People often talk about how the federal income tax should not push people deeper into poverty. One way to measure how well the system performs in this regard is to look at how much a person or family can earn before income taxes kick in.
Current law's combination of standard deductions, personal exemptions, and credits yields some fairly odd results. This year, for a single person without children, the income tax threshold is $8,275; in other words, a person in this category will not pay income tax on the first $8,275 of wage earnings. For married people without children, the threshold is $12,950, or $6,475 per person--a marriage penalty.
When children enter the picture, things get even stranger. If a single person has a child, the tax threshold jumps by about $13,300. If a couple has a child, the threshold rises by only $10,400. (For additional children, the changes in the tax threshold are more similar among couples and single parents, about $5,400 for a second child and about $2,600 for a third.)
When you put all this together, you find that the tax threshold for a single parent with one child is $21,590, compared to only $12,950 for a childless married couple. If our goal is to exempt a subsistence level of earnings from income tax, then these figures seem to imply, among other things, that we think a first child needs about 60 percent more to live on than a second adult. Maybe we should ask ourselves why we think that.
Department of Hollow Gestures
The Virginia assembly recently took up a proposal to give parents subsidies for sending their children to private K-12 schools. The bill's proponents styled their program as tuition tax credits, capped at whichever turns out to be less: $2,500 a year per student or the amount a family otherwise owes in Virginia income tax.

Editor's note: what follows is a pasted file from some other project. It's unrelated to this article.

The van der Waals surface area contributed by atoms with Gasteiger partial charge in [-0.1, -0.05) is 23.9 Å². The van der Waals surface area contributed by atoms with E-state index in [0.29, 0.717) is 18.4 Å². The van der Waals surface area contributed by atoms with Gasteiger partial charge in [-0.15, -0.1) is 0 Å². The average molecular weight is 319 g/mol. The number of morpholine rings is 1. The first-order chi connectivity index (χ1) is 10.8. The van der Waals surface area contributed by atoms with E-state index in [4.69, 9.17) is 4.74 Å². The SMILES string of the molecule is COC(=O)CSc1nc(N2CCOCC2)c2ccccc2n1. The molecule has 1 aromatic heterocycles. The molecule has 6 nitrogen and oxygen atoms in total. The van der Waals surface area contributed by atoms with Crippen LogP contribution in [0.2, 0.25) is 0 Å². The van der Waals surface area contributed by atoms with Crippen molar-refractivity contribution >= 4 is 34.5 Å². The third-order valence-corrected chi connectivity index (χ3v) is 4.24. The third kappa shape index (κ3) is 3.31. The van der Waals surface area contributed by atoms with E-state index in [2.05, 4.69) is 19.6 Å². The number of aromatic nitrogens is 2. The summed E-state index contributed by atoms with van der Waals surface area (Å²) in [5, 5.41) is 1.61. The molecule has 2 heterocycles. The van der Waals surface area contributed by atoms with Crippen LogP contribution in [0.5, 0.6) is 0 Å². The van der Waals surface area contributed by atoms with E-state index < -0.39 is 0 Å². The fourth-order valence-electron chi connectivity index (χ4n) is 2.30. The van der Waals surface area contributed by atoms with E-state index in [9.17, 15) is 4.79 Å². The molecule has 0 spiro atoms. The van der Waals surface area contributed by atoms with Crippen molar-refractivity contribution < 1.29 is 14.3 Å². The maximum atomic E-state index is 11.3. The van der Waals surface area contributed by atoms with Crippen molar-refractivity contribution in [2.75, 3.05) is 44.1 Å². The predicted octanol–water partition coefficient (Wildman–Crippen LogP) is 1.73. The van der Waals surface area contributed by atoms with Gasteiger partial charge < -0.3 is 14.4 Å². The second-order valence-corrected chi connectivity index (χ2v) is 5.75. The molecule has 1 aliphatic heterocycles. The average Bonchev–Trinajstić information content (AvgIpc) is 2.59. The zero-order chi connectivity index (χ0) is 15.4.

Of course, richer families would get larger credits. So to show their solicitude for lower-income families, the bill's sponsors proposed to waive the $2,500 subsidy cap for families making up to 185 percent of the federal poverty guideline. In theory, then, these families could get a larger tax credit. But the bill's supporters failed to mention one minor point: No such family pays anything close to $2,500 a year in Virginia income tax. In other words, this apparently kind-hearted gesture was meaningless.
In fact, the maximum possible tuition subsidy under the bill for Virginia families making less than $10,000 who have school-age children would be a mere $4 per K-12 child. The maximum tuition subsidy wouldn't be available for two K-12 children until a family's income exceeded $104,000; only families making more than $203,000 could get the full subsidy for four children in private school.
Taking account of current private school enrollment patterns in Virginia, the Institute on Taxation and Economic Policy (ITEP) pegged the cost of the tuition subsidies at $144 million a year. More than three-quarters of that, ITEP found, would go to the 24 percent of Virginia families making more than $75,000 a year.
People For the American Way presented ITEP's finding to the Virginia assembly at hearings held in early February. The facts must have been persuasive. Despite lobbying by school voucher advocates from around the country, the bill has been dropped for this legislative session. ¤